Dáil Éireann is one of the Houses of the Oireachtas, the national parliament. The upper house of the Oireachtas is the Seanad.
The elected members of Dáil Éireann are called TDs – Teachta Dála (or Deputies). TDs are elected directly to the Dáil in a general election. If a vacancy occurs at the Dáil, the seat will be filled by a bye-election.
The Constitution states that the number of TDs cannot be more than one for every 20,000 of the population and cannot be less than one for every 30,000.
There are 160 TDs.
Ireland is divided into 39 constituencies and each constituency must elect at least three members to the Dáil.
The Dáil is part of the legislative (or law making) branch of the Irish State. Its members also elect the Taoiseach and Government following a general election.
Eligibility for Dáil Eireann
To be eligible for membership of the Dáil, you must be:
- An Irish citizen
- Over 21 years old
You also cannot be both a member of the Dáil and:
- A member of a local authority. Until 2003, it was possible to be an elected Councillor and a TD.
- A member of the European Parliament (an MEP), or another senior official in an institution of the European Union.
- A member of the Garda Síochána or a full-time member of the Defence Forces.
- A civil servant, unless your contract specifically allows it.
- Serving a prison sentence of greater than 6 months.
- The President, a Senator, the Comptroller and Auditor General or a judge.
The Electoral Act 1992 also says that you cannot be a TD if you are ‘of unsound mind’.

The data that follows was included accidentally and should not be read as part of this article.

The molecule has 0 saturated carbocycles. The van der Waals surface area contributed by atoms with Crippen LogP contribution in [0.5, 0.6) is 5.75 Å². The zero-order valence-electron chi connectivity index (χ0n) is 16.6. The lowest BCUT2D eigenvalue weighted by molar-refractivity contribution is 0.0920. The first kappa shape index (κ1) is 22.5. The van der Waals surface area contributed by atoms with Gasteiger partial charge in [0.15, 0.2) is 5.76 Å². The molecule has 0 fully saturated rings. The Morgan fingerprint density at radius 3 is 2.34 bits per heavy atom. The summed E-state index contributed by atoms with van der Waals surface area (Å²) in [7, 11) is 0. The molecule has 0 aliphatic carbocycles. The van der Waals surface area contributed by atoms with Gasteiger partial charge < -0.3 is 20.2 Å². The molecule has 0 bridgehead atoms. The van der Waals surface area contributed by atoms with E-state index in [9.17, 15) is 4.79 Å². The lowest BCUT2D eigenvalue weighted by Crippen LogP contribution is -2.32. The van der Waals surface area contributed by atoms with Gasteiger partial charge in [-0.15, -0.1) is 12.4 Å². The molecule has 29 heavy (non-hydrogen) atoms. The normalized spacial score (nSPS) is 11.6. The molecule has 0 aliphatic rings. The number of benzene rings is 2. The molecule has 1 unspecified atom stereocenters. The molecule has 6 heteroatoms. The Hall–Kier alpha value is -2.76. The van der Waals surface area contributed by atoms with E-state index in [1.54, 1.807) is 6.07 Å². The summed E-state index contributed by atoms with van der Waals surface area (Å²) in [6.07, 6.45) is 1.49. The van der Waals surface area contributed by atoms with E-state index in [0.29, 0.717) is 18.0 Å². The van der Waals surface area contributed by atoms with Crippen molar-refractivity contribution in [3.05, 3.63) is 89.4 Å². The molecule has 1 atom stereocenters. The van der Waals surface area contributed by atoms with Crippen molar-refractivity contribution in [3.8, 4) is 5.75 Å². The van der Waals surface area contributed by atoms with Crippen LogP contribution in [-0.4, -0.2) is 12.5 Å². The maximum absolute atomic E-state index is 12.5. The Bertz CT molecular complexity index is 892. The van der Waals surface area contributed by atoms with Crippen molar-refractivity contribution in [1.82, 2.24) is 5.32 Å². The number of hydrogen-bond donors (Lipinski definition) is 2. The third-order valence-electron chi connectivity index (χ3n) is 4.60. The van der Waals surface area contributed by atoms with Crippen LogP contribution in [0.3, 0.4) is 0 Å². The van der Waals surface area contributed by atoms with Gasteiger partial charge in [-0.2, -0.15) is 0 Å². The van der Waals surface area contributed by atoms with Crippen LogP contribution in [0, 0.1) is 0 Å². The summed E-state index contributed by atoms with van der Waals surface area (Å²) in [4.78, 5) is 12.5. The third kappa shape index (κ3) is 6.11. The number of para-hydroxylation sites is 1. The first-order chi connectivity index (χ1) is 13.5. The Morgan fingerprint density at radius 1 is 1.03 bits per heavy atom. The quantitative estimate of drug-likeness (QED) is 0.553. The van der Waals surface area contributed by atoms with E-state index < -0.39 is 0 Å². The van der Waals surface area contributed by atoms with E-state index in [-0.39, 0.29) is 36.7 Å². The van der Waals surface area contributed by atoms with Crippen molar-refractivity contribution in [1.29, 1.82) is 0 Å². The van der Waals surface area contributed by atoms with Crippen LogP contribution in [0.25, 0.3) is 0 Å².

The role of TDs
Your TD is your elected representative in Dáil Éireann.
A TD can be part of a political party or independent. Usually, the party with the most TDs forms the Government. Following a general election, if no party has enough TDs elected to form a government, a smaller party (or parties) might join with a larger party to form a coalition government, or there might be an agreement to support a government even though it does not have a majority of TDs (a minority government).
A TD that is part of the government might be chosen as a Minister of State. If a TD is not part of the government, they might support the government, or be in opposition.
The work of a TD locally
TDs have both national and local roles. As your local representative, a TD can ask questions in the Dáil or raise issues that are important to you or your local area. Most TDs have constituency clinics, where you can meet them and discuss issues that might then be raised in the Dáil or in PQs. A full list of current TDs is published on Oireachtas.ie.
The work of a TD nationally
TDs are an important part of the law-making function of Dáil Éireann. They can propose new legislation, even if they are not part of the government (in Private Member’s Bills). They debate proposed legislation, examine drafts and suggest amendments. Finally, they vote on the legislation, which, if it passes, will then go to the Seanad to be debated and voted on.
TDs appoint the Taoiseach and the Government following a general election.
A TD might sit on a specialist committee, which can advise the Dáil on a broad range of legislative, social, economic and financial issues. A TD might also sit on a committee that looks at the Government’s spending, or examines the work of a particular government department (for example, the Joint Committee on Health). Committees also examine draft legislation.
The Ceann Comhairle